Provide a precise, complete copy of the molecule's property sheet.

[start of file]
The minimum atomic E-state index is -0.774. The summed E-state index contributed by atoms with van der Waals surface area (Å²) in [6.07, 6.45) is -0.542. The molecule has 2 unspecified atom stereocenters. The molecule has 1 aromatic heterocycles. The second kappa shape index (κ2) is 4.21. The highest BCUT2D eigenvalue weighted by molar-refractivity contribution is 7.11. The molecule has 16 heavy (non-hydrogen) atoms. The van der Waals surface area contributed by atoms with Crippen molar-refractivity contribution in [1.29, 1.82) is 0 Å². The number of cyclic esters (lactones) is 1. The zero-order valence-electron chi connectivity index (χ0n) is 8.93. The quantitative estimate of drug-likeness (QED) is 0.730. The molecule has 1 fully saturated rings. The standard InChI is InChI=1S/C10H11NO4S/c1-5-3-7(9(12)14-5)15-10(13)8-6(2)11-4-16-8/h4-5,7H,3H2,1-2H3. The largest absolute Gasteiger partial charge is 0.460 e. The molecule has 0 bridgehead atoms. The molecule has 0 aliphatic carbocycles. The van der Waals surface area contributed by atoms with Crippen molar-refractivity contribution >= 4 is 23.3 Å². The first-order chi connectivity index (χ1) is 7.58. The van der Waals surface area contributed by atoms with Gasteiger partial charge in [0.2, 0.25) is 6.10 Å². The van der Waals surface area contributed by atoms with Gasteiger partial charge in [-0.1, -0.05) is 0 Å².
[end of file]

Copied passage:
The minimum atomic E-state index is -0.774. The summed E-state index contributed by atoms with van der Waals surface area (Å²) in [6.07, 6.45) is -0.542. The molecule has 2 unspecified atom stereocenters. The molecule has 1 aromatic heterocycles. The second kappa shape index (κ2) is 4.21. The highest BCUT2D eigenvalue weighted by molar-refractivity contribution is 7.11. The molecule has 16 heavy (non-hydrogen) atoms. The van der Waals surface area contributed by atoms with Crippen molar-refractivity contribution in [1.29, 1.82) is 0 Å². The number of cyclic esters (lactones) is 1. The zero-order valence-electron chi connectivity index (χ0n) is 8.93. The quantitative estimate of drug-likeness (QED) is 0.730. The molecule has 1 fully saturated rings. The standard InChI is InChI=1S/C10H11NO4S/c1-5-3-7(9(12)14-5)15-10(13)8-6(2)11-4-16-8/h4-5,7H,3H2,1-2H3. The largest absolute Gasteiger partial charge is 0.460 e. The molecule has 0 bridgehead atoms. The molecule has 0 aliphatic carbocycles. The van der Waals surface area contributed by atoms with Crippen molar-refractivity contribution >= 4 is 23.3 Å². The first-order chi connectivity index (χ1) is 7.58. The van der Waals surface area contributed by atoms with Gasteiger partial charge in [0.2, 0.25) is 6.10 Å². The van der Waals surface area contributed by atoms with Gasteiger partial charge in [-0.1, -0.05) is 0 Å².